- Removed more than 7,900 fish passage barriers
- Invested $314 million to remove, replace or abandon forested roads to help protect fish habitat
- Opened more than 5,200 miles of historic fish habitat
- Set a goal of clearing all fish passage barriers by 2021
And last year, Gov. Jay Inslee announced that the Washington State Department of Transportation (WSDOT) would begin repairing and replacing state-owned highway culverts that impede fish migration. The executive order increased state investments in fish passage repairs from the Legislature’s $100 million for the biennium to a total of $275 million over the next two years. Money for the additional $175 million would come from the WSDOT budget.
At the time, Gov. Inslee stated that the increased investments was a “matter of urgency” and that on top of complying with a federal court order, the added money would allow WSDOT to “more than double its current pace of culvert repairs” to benefit wildlife, salmon, orca whales and the state’s economy.
The Washington Forest Protection Association (WFPA) is a trade association representing private forest landowners in Washington State. Hancock Natural Resource Group, a Manulife Investment Management Company is a member of WFPA.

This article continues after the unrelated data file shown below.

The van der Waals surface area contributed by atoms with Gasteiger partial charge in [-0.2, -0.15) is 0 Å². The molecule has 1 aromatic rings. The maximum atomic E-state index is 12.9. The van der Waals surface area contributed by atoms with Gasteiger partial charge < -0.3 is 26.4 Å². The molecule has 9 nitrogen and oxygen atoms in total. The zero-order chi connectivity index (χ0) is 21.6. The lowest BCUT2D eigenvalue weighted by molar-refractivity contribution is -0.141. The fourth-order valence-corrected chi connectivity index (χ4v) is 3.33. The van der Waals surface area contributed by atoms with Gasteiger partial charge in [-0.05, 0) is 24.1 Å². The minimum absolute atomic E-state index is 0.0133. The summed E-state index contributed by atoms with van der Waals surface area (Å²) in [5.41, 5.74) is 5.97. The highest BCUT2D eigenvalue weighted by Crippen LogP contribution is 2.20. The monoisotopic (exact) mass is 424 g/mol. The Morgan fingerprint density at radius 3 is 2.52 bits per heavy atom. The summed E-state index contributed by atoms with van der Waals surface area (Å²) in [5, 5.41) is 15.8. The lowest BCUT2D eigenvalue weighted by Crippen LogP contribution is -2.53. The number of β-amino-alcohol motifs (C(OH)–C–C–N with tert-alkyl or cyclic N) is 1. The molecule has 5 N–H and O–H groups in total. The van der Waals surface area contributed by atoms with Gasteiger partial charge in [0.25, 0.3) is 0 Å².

The Columbia Soil and Water Conservation District (SWCD) was created in 1946 and offers free services to the local residents and landowners in Columbia County. To date, there are 45 districts serving Oregon. They are considered subdivisions of state government, but function as local units led by a locally elected board of directors. The Columbia SWCD is non-regulatory, and works with willing landowners to prevent problems and solve issues that arise from a variety of land use practices.
Neither the WFPA nor the SWCDs of Oregon are affiliated with Manulife or Hancock Natural Resource Group and are not endorsing any investment strategy or investment product sponsored by Manulife or Hancock Natural Resource Group.